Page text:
Last updated: September 26, 2013
The Alaskan Sled Dog - A Genetic Breed Apart
Now the National Human Genome Research Institute (NHGRI) graduate student and University of Alaska Fairbanks Ph.D. candidate has found another place for sled dogs: in her genetics research.
Huson is the lead author of a study on the genetic origins of sled dogs, a study that also includes authors from NHGRI's Cancer Genetics Branch and her university advisor. In their analysis of 199 Alaskan sled dogs and 141 other breeds, the study found that Alaskan sled dogs represent a distinct genetic breed, characterized by performance and behavior rather than appearance. The study is published in the July 22, 2010 online issue of the BioMed Central's open access journal BMC Genetics.
"The Alaskan sled dog presents a case in which a genetically distinct breed of dog has been developed through the selection and breeding of individuals based solely on their athletic prowess," Huson said. "Interestingly, this continual out-crossing for athletic enhancement has still led to the Alaskan sled dog repeatedly producing its own unique genetic signature. Indeed, the Alaskan sled dog breed proved to be more genetically distinct than breeds of similar heritage such as the Alaskan Malamute and Siberian Husky."
Dogs have been used for pulling sleds in the arctic region for hundreds of years. Over the past 50 years, sled-dog racing has become a high performance sport that has influenced the kind of dog that is harnessed into a team. In the modern era, the working sled dog has been bred with fleet-footed breeds like the English Pointer and the German Shorthaired Pointer to enhance the athletic performance desired, whether for sprints or long-distance sled races.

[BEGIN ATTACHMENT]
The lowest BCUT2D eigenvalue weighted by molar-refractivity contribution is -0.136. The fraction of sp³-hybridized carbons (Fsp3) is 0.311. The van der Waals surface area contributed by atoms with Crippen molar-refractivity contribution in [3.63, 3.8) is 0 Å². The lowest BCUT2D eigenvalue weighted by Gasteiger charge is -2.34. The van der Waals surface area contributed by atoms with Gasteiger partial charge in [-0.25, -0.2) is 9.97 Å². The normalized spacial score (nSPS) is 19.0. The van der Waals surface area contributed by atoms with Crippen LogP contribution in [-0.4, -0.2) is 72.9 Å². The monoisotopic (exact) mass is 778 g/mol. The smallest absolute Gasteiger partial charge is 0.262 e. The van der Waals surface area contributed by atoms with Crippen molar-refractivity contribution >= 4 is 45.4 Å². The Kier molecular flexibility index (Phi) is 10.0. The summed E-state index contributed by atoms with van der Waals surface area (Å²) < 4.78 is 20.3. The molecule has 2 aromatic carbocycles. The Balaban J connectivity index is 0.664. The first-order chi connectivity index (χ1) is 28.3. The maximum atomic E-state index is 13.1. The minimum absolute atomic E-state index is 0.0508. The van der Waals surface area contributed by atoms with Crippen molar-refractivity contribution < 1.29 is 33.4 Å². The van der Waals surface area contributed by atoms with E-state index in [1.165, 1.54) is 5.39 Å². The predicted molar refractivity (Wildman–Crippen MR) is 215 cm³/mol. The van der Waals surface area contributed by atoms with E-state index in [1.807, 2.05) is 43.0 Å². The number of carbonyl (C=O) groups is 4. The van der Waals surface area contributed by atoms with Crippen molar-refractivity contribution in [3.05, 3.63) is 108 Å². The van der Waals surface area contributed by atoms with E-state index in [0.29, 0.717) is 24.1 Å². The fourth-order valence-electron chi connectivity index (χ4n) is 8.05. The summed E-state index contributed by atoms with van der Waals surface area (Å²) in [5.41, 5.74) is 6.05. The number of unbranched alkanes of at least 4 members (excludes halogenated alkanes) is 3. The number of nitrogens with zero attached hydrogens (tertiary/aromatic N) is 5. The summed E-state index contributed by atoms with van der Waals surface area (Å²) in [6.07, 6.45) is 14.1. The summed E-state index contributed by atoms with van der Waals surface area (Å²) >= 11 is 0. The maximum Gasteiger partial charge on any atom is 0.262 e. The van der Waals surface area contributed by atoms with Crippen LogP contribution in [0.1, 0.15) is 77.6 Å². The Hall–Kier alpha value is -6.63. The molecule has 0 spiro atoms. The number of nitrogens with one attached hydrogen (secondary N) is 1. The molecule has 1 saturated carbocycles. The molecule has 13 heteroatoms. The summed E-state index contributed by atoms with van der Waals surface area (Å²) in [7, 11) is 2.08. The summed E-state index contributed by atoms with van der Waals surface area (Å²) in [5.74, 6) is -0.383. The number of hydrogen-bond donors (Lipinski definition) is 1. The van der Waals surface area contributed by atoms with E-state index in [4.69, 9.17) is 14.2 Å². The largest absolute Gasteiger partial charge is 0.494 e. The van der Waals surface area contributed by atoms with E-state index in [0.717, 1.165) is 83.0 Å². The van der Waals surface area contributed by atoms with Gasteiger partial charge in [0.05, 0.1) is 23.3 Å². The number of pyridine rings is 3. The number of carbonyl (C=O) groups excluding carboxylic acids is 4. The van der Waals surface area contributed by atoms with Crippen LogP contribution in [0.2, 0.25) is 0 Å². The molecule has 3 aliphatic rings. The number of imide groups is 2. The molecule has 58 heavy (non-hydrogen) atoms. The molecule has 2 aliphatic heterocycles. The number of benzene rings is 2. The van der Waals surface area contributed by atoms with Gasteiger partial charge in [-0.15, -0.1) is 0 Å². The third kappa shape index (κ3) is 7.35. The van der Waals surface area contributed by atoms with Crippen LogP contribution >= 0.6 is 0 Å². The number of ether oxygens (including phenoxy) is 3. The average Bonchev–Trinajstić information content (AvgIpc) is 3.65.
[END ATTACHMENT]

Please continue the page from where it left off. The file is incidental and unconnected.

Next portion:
Consequently, the animals that Huson and others in her sport assemble as a team can be dissimilar in appearance, with traces of Shepherd or Pointer or Husky. To look at Huson's sled-dog team, for example, the team that helped her capture first place in the 2004 Tok Race of Champions, you might suspect her dogs to be not a common breed. Some have short fur, others long fur, while some have a trace resemblance to Irish Setters and others to German Shepherds. But, depending upon the type of race, it's sprinting ability or race endurance that are the traits sought by mushers such as Huson. It helps if the animal has a strong work ethic as well.
In the study, Huson and her colleagues sampled sled dogs from eight kennels, rating them for speed, endurance, and work ethic, using established criteria specified for the distinct racing styles of sprint and distance. An assessment of work ethic was made by observing the tension of the tugline that attaches an individual dog's harness to the main team line. These attributes were correlated with genetic information taken from each dog and compared to likely ancestor breeds.
The new insights about performance and breed origin were derived from a DNA analysis of 96 markers in the canine genome. The researchers compared Alaskan sled dog DNA with data from 141 similarly genotyped purebred dog breeds. Their findings confirmed that the Alaskan sled dog has a unique molecular signature and that the genetic profile is sufficient for identifying dogs bred for sprint versus distance.
Moreover, the researchers could identify contributions from existing breeds to the Alaskan sled dog profile. The Alaskan Malamute and the Siberian Husky contribute enhanced endurance, the Pointer and the Saluki are associated with enhanced speed and the Anatolian Shepherd demonstrates a positive influence on work ethic.
According to the study, this research has set the stage for mapping studies aimed at finding genes that are associated with athletic attributes integral to the Alaskan sled dog. Huson also notes that canine performance research, particularly a high performance breed like this one, is instructive in gaining genomic insights about metabolic systems important for muscle rehabilitation, which could help people suffering from physically disabling diseases or traumatic injuries.